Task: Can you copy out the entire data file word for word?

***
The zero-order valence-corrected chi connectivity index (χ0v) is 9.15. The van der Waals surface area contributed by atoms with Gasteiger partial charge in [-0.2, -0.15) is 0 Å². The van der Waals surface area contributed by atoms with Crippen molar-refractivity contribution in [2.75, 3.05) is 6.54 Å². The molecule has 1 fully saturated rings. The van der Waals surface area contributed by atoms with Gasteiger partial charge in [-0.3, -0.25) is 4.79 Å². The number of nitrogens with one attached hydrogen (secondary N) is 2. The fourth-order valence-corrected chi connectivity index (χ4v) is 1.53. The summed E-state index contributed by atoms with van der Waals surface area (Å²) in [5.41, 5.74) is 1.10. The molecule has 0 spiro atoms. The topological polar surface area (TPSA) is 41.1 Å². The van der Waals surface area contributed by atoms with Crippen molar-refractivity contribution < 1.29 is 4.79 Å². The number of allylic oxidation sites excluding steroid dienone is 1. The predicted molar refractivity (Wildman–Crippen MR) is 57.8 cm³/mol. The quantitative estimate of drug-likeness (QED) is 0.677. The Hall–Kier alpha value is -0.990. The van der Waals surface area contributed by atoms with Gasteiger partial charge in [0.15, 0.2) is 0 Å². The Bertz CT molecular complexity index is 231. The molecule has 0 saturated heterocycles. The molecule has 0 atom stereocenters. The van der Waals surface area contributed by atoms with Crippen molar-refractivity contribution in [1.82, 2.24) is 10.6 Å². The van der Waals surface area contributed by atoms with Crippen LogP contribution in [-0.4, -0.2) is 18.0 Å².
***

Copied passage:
The zero-order valence-corrected chi connectivity index (χ0v) is 9.15. The van der Waals surface area contributed by atoms with Gasteiger partial charge in [-0.2, -0.15) is 0 Å². The van der Waals surface area contributed by atoms with Crippen molar-refractivity contribution in [2.75, 3.05) is 6.54 Å². The molecule has 1 fully saturated rings. The van der Waals surface area contributed by atoms with Gasteiger partial charge in [-0.3, -0.25) is 4.79 Å². The number of nitrogens with one attached hydrogen (secondary N) is 2. The fourth-order valence-corrected chi connectivity index (χ4v) is 1.53. The summed E-state index contributed by atoms with van der Waals surface area (Å²) in [5.41, 5.74) is 1.10. The molecule has 0 spiro atoms. The topological polar surface area (TPSA) is 41.1 Å². The van der Waals surface area contributed by atoms with Crippen molar-refractivity contribution < 1.29 is 4.79 Å². The number of allylic oxidation sites excluding steroid dienone is 1. The predicted molar refractivity (Wildman–Crippen MR) is 57.8 cm³/mol. The quantitative estimate of drug-likeness (QED) is 0.677. The Hall–Kier alpha value is -0.990. The van der Waals surface area contributed by atoms with Gasteiger partial charge in [0.15, 0.2) is 0 Å². The Bertz CT molecular complexity index is 231. The molecule has 0 saturated heterocycles. The molecule has 0 atom stereocenters. The van der Waals surface area contributed by atoms with Crippen molar-refractivity contribution in [1.82, 2.24) is 10.6 Å². The van der Waals surface area contributed by atoms with Crippen LogP contribution in [-0.4, -0.2) is 18.0 Å².